Nestled in the Lackawanna River Valley of northeastern Pennsylvania, Scranton has historically been an attractive place for new immigrants thanks to its once vibrant industries. Known colloquially as the Electric City, Scranton fell into hard times following the Second World War, when it was robbed of its important anthracite coal mining and railroad industries. Since then, the city has been trying to reinvent and revitalize itself.
Today, this reinvention is occurring through the resettlement of refugees. Since 1970, the Catholic Social Services of the Diocese of Scranton (CSS) has helped provide new homes for thousands of refugees across greater Northeastern Pennsylvania. Under the guidance of Pope Francis, the Catholic Church has strongly advocated for a humane and effective response to the current global refugee crises. The United States Conference of Catholic Bishops, which annually resettles approximately 30% of all refugees to the United States, has taken up this mission through the CSS.
Hailing from Africa, Asia, Eastern Europe, and the Middle East, refugees in Scranton have formed new communities and created new lives far away from persecution. Bringing new ideas and skills from around the world, they have helped re-invent Scranton for the interconnected and globalized world.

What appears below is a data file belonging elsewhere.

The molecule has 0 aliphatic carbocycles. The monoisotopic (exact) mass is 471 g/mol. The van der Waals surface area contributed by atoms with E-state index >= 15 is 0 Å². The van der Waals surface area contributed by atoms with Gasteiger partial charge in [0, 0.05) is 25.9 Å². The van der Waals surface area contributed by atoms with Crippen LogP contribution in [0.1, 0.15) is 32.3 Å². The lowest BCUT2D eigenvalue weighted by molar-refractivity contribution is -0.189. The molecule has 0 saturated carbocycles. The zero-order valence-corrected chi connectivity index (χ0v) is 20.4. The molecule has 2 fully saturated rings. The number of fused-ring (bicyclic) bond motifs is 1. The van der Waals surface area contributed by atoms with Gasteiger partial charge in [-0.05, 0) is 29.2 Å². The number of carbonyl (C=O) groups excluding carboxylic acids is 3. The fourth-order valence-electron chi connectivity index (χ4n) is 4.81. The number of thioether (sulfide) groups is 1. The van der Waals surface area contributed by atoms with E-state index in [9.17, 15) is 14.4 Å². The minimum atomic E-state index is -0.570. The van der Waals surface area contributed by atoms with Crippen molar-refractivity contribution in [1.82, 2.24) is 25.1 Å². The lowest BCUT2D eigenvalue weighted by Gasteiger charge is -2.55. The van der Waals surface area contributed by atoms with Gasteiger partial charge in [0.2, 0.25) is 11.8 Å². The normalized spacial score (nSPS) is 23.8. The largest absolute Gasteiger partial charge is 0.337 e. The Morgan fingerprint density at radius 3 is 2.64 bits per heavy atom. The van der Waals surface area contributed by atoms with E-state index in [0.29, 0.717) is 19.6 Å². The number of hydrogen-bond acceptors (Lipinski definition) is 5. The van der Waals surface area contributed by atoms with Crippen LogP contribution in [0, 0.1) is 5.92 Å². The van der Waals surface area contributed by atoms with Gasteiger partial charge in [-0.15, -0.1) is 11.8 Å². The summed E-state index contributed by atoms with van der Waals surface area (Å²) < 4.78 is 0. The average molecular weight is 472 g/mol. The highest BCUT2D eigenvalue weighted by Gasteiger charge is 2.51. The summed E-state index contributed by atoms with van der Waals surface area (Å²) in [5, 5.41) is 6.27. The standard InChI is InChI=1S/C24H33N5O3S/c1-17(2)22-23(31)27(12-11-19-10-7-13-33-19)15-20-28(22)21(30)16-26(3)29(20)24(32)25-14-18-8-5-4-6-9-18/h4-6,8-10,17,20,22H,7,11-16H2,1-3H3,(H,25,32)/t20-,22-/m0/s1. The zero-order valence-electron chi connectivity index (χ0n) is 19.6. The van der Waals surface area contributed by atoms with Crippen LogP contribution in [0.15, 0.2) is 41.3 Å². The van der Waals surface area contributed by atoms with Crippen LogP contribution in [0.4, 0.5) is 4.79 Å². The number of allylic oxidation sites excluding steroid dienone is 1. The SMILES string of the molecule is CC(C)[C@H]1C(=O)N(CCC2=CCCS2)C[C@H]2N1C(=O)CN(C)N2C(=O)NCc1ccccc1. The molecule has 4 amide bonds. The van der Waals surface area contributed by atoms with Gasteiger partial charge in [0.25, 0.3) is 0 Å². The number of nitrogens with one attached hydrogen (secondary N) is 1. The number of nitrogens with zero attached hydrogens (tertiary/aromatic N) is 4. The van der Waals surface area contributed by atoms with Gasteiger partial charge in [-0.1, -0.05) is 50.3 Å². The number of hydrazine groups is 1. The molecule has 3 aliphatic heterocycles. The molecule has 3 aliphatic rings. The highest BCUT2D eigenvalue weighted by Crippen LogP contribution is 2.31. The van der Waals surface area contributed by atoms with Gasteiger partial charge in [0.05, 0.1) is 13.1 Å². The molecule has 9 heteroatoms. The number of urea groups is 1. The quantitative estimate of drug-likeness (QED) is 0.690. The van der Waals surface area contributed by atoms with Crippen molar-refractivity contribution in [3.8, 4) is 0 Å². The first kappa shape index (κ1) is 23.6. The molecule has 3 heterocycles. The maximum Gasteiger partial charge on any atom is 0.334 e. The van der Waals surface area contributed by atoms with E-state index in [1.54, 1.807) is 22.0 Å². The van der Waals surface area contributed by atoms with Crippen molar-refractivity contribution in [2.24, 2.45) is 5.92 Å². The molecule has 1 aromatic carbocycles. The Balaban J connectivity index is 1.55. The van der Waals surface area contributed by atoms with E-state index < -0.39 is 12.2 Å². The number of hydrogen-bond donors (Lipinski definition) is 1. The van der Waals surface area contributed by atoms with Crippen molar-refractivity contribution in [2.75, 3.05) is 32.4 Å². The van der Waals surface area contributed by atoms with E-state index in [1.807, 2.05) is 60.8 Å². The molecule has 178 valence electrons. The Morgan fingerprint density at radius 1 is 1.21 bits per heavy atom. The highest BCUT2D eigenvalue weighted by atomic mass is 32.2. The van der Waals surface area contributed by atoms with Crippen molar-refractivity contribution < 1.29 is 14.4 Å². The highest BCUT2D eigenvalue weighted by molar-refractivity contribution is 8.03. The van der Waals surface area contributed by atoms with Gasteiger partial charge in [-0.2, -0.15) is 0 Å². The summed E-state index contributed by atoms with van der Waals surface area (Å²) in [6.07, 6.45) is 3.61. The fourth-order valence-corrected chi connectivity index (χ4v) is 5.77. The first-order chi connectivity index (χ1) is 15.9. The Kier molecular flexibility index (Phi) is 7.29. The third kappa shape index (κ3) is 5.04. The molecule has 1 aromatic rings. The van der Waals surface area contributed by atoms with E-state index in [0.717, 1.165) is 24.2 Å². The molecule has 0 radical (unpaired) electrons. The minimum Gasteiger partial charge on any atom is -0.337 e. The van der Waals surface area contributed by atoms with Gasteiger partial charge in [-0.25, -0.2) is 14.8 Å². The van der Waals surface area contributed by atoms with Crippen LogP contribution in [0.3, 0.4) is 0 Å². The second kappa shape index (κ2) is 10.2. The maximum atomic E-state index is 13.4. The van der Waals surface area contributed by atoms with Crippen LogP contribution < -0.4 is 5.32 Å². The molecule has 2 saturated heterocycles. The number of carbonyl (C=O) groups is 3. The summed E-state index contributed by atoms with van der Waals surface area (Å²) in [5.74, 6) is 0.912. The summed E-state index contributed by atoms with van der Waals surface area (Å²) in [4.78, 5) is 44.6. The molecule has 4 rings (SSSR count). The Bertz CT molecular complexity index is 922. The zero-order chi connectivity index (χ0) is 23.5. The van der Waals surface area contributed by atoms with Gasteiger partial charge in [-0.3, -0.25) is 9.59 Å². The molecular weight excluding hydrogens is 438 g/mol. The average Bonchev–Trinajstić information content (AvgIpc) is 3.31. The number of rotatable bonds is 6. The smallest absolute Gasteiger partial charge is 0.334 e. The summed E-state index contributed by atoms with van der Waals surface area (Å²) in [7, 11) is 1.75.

Refugee integration has not, however, been seamless. Uncertain economic times and pervasive anti-refugee rhetoric across the country has led some to be suspicious of these new arrivals. As a result, CSS and Scranton community members have made a concerted effort to bring locals and newcomers together to ensure that refugees flourish in and benefit from their new city.
The Waiting Game
Resettlement is only one of the three durable solutions available to refugees registered with the United Nations High Commissioner of Refugees (UNHCR). The other two solutions are integration into the country of asylum and voluntary repatriation to the country of origin. Of the 17.2 million UNHCR-mandated refugees worldwide (as of 2016), only 189,300 were resettled to a third country. During the past fiscal year, the United States was the top resettlement country in the world, accepting 84,995 refugees. This is the highest number accepted since 1999.
Before refugees can be resettled in the United States, they must undergo an extreme vetting process. This process includes multiple medical screenings, in-depth interviews, an intense background check, the collection of biographic data, and, finally, the issuing of a security clearance and identification documents.
The process is time consuming and onerous. Recently, I spoke with a number of families who had been resettled in Scranton over the last two months. Each was forced to wait at least two years, from the moment when they received news about their resettlement to actually boarding a plane bound for the Wilkes-Barre-Scranton International Airport.